Graduation address given by Mark Burrows
Mark Burrows gave the following occasional address at the University of Sydney Business School graduation ceremony held at 9.30am on 5 October 2012 in the Great Hall. Mr Burrows is Executive Vice Chairman and Managing Director for Credit Suisse, Asia Pacific.
The photo below is copyright, Memento Photography.
Chancellor, Academic Staff, Graduates, Parents and Friends, good morning.
Firstly, congratulations to all of you who today received your degrees from Marie Bashir, the esteemed Chancellor and might I say national treasure. CAN there be a more beautiful hall in which to acknowledge your diligence and academic achievement, nor a more beautiful quadrangle and stunning Sydney spring day to be joined in celebration with your family and friends in your mortars and academic gowns?
In the recent rankings by The London Times, Sydney University was ranked 62nd so you are graduating from one of the top universities in the world. One whose Vice Chancellor and Senate is striving to improve and importantly committed to exploiting the geographical advantage that Sydney University has over European and North American counterparts in being part of the higher education revolution in Asia Pacific. I am lucky to be a graduate of Sydney University and it was with the benefit of the degrees from this august institution that I was able to secure my first job as a lowly Analyst at the iconic English investment bank of Baring Brothers 40 odd years ago in London. So whatever I have made of my professional career since then, the starting point was the credibility that I gained from graduating from this institution.
Some years ago my daughters, also graduates of this university, and I planted a tree in the Botanic Gardens in Sydney in memory of my late wife where I wrote the words “Under the magic tree you can see forever”. The meaning of the words were intentionally ambiguous, the future being very much in the eye of the beholder; of course no one can see forever. Today I want to briefly touch on matters that relate to the future.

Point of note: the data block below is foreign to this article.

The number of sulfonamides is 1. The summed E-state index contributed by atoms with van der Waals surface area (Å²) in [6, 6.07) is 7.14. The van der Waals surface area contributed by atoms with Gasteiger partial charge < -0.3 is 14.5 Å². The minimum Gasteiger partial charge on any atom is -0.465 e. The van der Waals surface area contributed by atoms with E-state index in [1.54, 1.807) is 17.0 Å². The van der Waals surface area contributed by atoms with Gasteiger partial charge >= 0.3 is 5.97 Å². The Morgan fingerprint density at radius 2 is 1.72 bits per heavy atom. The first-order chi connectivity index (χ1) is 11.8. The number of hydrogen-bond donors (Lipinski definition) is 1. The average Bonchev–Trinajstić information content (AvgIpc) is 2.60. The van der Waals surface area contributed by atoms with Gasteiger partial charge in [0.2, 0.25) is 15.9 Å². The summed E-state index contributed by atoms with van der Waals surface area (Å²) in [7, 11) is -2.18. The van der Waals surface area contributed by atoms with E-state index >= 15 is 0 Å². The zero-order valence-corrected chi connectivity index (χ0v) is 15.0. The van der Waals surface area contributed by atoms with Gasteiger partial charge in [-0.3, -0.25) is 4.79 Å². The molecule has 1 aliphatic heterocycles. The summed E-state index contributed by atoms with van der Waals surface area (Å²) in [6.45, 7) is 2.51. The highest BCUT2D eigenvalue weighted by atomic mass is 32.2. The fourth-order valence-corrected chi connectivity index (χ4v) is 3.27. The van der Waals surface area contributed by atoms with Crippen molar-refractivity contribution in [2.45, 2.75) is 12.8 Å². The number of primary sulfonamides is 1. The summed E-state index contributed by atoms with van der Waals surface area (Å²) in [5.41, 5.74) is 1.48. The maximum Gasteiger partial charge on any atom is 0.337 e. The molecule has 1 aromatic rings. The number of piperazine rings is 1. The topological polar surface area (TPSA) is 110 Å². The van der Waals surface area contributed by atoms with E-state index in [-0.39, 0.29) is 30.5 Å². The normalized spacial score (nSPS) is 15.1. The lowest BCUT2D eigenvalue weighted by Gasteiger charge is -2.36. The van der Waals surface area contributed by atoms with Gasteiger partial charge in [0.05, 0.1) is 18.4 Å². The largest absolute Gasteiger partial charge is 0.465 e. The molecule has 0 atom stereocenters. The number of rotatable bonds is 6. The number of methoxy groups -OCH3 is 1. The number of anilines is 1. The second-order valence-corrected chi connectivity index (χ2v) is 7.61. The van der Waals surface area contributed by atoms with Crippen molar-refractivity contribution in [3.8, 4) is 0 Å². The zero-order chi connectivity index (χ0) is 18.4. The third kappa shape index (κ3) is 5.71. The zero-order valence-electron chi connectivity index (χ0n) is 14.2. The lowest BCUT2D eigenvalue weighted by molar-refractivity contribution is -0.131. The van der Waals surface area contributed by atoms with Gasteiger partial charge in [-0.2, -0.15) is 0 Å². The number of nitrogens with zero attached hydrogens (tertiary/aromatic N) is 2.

Firstly, what are the opportunities that present themselves to you graduating from this institution? No need for me to tell you that the opportunities that you will have from working in the Asia Pacific region are far greater than in any other sphere on this planet. The opportunities presented by 2.5 billion people in this region becoming wealthier and spending more is seen by some commentators as the $10 trillion prize. There is confusion about what the middle class is in the region and its rate of growth rather than the trajectory itself. Of the 1.2 billion Indians, 5% have cars but 21% have motorbikes, 2/3 have mobile phones and access to electricity; is the Indian middle class therefore 250 million or 60 million? Culturally India and China could hardly be less alike and there are obvious demographic differences. One is consumption, one is export. India is a decade behind China. It will be generations before per capita approaches the West and the Asia Pacific region is now filling with educated, aspirational people that have that sense of optimism and resolve that defined the America and its wealth and creation but with enormous cultural and religious differences.